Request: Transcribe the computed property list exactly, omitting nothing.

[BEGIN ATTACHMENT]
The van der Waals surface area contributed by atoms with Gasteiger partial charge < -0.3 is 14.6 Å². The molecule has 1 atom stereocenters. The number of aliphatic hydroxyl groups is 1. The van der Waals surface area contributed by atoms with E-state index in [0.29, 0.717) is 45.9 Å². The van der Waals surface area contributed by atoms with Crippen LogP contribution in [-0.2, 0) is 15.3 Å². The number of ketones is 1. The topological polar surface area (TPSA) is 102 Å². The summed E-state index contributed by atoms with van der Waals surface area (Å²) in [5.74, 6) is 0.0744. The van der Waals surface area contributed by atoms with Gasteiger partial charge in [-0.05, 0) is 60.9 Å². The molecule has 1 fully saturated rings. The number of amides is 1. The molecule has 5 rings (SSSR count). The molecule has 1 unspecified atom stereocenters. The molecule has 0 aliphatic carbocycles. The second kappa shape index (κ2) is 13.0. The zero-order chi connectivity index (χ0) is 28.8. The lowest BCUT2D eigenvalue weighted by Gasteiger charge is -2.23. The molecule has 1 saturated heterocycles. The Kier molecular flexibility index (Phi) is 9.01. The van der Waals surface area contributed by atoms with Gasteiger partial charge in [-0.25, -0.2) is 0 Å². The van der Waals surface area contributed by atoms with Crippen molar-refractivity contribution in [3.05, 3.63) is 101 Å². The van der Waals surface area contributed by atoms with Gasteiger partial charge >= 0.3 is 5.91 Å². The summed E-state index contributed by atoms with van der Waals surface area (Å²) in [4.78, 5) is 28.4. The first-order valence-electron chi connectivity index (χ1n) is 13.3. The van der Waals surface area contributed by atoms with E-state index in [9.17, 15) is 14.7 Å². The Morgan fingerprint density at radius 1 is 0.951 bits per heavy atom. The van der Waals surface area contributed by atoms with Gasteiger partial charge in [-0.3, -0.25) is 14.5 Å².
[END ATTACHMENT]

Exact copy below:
The van der Waals surface area contributed by atoms with Gasteiger partial charge < -0.3 is 14.6 Å². The molecule has 1 atom stereocenters. The number of aliphatic hydroxyl groups is 1. The van der Waals surface area contributed by atoms with E-state index in [0.29, 0.717) is 45.9 Å². The van der Waals surface area contributed by atoms with Crippen LogP contribution in [-0.2, 0) is 15.3 Å². The number of ketones is 1. The topological polar surface area (TPSA) is 102 Å². The summed E-state index contributed by atoms with van der Waals surface area (Å²) in [5.74, 6) is 0.0744. The van der Waals surface area contributed by atoms with Gasteiger partial charge in [-0.05, 0) is 60.9 Å². The molecule has 1 fully saturated rings. The number of amides is 1. The molecule has 5 rings (SSSR count). The molecule has 1 unspecified atom stereocenters. The molecule has 0 aliphatic carbocycles. The second kappa shape index (κ2) is 13.0. The zero-order chi connectivity index (χ0) is 28.8. The lowest BCUT2D eigenvalue weighted by Gasteiger charge is -2.23. The molecule has 1 saturated heterocycles. The Kier molecular flexibility index (Phi) is 9.01. The van der Waals surface area contributed by atoms with Gasteiger partial charge in [-0.25, -0.2) is 0 Å². The van der Waals surface area contributed by atoms with Crippen molar-refractivity contribution in [3.05, 3.63) is 101 Å². The van der Waals surface area contributed by atoms with Gasteiger partial charge >= 0.3 is 5.91 Å². The summed E-state index contributed by atoms with van der Waals surface area (Å²) in [4.78, 5) is 28.4. The first-order valence-electron chi connectivity index (χ1n) is 13.3. The van der Waals surface area contributed by atoms with E-state index in [9.17, 15) is 14.7 Å². The Morgan fingerprint density at radius 1 is 0.951 bits per heavy atom. The van der Waals surface area contributed by atoms with Gasteiger partial charge in [-0.3, -0.25) is 14.5 Å².